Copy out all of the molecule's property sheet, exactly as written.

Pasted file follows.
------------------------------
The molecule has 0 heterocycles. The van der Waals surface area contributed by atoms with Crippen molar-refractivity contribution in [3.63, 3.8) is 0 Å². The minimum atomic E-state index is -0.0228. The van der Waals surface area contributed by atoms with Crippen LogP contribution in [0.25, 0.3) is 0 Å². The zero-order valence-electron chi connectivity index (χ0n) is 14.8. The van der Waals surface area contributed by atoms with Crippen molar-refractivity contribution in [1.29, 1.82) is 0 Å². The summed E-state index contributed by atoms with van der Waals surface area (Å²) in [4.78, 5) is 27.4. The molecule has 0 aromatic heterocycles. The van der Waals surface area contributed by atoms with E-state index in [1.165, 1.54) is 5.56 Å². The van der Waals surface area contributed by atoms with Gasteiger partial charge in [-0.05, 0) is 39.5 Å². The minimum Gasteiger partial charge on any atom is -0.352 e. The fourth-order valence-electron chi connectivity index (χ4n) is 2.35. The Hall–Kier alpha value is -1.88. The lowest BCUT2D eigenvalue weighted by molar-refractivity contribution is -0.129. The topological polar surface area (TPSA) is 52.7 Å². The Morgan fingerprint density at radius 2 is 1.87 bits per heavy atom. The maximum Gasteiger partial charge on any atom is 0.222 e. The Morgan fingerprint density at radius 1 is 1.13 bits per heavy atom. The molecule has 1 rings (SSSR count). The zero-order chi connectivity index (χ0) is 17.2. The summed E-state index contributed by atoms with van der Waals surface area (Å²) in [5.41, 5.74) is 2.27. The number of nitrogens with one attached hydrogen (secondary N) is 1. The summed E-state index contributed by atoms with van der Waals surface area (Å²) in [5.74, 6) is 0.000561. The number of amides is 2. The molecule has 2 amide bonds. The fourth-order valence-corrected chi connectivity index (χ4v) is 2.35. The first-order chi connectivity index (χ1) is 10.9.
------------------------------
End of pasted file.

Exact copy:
The molecule has 0 heterocycles. The van der Waals surface area contributed by atoms with Crippen molar-refractivity contribution in [3.63, 3.8) is 0 Å². The minimum atomic E-state index is -0.0228. The van der Waals surface area contributed by atoms with Crippen LogP contribution in [0.25, 0.3) is 0 Å². The zero-order valence-electron chi connectivity index (χ0n) is 14.8. The van der Waals surface area contributed by atoms with Crippen molar-refractivity contribution in [1.29, 1.82) is 0 Å². The summed E-state index contributed by atoms with van der Waals surface area (Å²) in [4.78, 5) is 27.4. The molecule has 0 aromatic heterocycles. The van der Waals surface area contributed by atoms with E-state index in [1.165, 1.54) is 5.56 Å². The van der Waals surface area contributed by atoms with Gasteiger partial charge in [-0.05, 0) is 39.5 Å². The minimum Gasteiger partial charge on any atom is -0.352 e. The fourth-order valence-electron chi connectivity index (χ4n) is 2.35. The Hall–Kier alpha value is -1.88. The lowest BCUT2D eigenvalue weighted by molar-refractivity contribution is -0.129. The topological polar surface area (TPSA) is 52.7 Å². The Morgan fingerprint density at radius 2 is 1.87 bits per heavy atom. The maximum Gasteiger partial charge on any atom is 0.222 e. The Morgan fingerprint density at radius 1 is 1.13 bits per heavy atom. The molecule has 1 rings (SSSR count). The zero-order chi connectivity index (χ0) is 17.2. The summed E-state index contributed by atoms with van der Waals surface area (Å²) in [5.41, 5.74) is 2.27. The number of nitrogens with one attached hydrogen (secondary N) is 1. The summed E-state index contributed by atoms with van der Waals surface area (Å²) in [5.74, 6) is 0.000561. The number of amides is 2. The molecule has 2 amide bonds. The fourth-order valence-corrected chi connectivity index (χ4v) is 2.35. The first-order chi connectivity index (χ1) is 10.9.